Jobs and The Lack Thereof in the Post-911 World

Much to my chagrin,the valley downturn that brought about the end of Caregiverzone was not to be the short lasting correction that I had hoped for. Instead, the economy continued to worsen over the next few years. I had hoped that job hunting would be, if not easy, at least not too difficult. My hopes were doomed. I was able to find a temporary contract after Caregiverzone. It was with an in-house company at Intel. We were creating a web site for an independent group. I could tell early in the contract that there was little hope for a long future, and as I expected, the plug was pulled after I had been there for a month and a half.

After that, things got a lot harder. I looked for a new job for a year and found nothing. The combination of the natural correction after the Internet boom and the near economic collapse after the attacks of 9/11 conspired to lay off hundreds of thousands of tech workers. Every job posted on the Internet garnered such a storm of resumes that there was little hope of shining though the flood. My friends who had jobs were sympathetic to my plight, but they had nothing to offer. Indeed, they were all just holding on by the skin of their teeth and praying that nothing would go wrong for them. I must confess, the free time was nice, but watching my savings trickling away over time was frightening to say the least.

One year after loosing that last temporary job help of a sort appeared. I was offered a job as a sales person at the local Woodcraft store in Dublin California. At the time, it looked real good. Any paycheck is better than no paycheck. That was in January of 2001, and I am still there. I am still happy that I have a job. It would actually be fun working there if they were able to pay a living wage. Sad to say, retail does not pay what I consider a living wage. I would very much like to find another job in tech. Still, as already stated, any job is better than no job. At least I am not loosing money at the ferocious rate that was the case before I was re-employed.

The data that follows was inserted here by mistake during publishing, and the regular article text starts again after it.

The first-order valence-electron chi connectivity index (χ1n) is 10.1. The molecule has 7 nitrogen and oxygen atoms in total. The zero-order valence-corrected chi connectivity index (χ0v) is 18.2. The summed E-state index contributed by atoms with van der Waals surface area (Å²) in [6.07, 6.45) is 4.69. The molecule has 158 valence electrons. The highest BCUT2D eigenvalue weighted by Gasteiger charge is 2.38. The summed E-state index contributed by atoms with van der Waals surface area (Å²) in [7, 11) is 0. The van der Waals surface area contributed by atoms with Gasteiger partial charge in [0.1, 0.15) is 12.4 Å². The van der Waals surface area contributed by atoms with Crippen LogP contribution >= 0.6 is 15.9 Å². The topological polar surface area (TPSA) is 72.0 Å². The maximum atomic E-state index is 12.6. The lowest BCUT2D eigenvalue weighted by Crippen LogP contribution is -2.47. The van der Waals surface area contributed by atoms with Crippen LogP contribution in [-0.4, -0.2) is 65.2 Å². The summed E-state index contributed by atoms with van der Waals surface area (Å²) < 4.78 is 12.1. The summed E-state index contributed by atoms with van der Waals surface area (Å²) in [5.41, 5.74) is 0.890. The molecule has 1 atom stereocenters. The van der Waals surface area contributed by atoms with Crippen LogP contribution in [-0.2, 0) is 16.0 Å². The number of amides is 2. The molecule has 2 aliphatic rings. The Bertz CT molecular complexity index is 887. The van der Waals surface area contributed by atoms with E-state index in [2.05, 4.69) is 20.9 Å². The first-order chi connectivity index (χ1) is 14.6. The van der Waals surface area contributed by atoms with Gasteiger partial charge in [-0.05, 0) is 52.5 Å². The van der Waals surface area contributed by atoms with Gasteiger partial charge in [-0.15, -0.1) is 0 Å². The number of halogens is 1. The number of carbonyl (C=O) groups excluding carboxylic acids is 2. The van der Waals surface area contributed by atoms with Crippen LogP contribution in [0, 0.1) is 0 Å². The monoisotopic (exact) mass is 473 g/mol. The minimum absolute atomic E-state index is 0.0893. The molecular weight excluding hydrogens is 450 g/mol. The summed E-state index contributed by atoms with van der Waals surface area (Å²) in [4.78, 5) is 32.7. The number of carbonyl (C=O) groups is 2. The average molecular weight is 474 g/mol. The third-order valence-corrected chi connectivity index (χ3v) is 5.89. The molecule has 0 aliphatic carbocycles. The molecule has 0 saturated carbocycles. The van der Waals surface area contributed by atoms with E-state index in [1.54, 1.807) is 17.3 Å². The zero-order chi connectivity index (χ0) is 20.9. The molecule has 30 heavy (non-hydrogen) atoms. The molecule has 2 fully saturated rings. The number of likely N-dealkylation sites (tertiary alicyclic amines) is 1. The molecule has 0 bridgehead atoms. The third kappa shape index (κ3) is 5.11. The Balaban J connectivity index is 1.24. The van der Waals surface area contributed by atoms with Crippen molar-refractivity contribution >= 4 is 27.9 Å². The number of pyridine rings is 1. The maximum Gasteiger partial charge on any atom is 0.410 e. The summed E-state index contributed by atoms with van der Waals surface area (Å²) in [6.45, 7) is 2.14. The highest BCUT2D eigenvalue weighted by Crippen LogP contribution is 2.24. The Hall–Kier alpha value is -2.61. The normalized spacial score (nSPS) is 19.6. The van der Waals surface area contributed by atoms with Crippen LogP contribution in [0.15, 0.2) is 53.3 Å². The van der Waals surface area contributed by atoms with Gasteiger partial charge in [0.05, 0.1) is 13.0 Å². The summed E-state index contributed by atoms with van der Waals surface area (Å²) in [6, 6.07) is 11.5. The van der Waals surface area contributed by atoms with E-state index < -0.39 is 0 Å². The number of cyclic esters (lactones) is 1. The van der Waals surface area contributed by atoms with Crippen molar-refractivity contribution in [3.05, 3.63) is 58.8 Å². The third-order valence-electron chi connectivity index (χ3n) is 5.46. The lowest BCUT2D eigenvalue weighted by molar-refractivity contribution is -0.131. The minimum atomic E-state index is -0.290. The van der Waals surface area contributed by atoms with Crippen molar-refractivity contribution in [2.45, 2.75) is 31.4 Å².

Change the last paragraph to the past tense. A new owner bought the franchise. We did not see eye to eye. I am at the moment once again among the ranks of the unemployed. I wish I could say I was real unhappy about the fact, but I'd be lying. Working at the store had advanced from merely not fun to downright unpleasant a lot of the time. I am unhappy to be jobless, but delighted to be able to look elsewhere. Hopefully something better will come along soon.

A further note on this. I have discovered that working in the retail world is a strain for me. I certainly will not do it again if I could find something more to my liking. I have been doing a lot of work on the weekends as a kayaking instructor and that has been a great help in making the unemployment last. That being said, I am VERY aware of just how much I have. A house, lots of toys, a loving pet and a healthy family is much more than many people can boast. I'm not always satisfied or contented with my lot, but I know just how much better it is than it could be. I am thankful for what I do have. And just greedy enough to want more.

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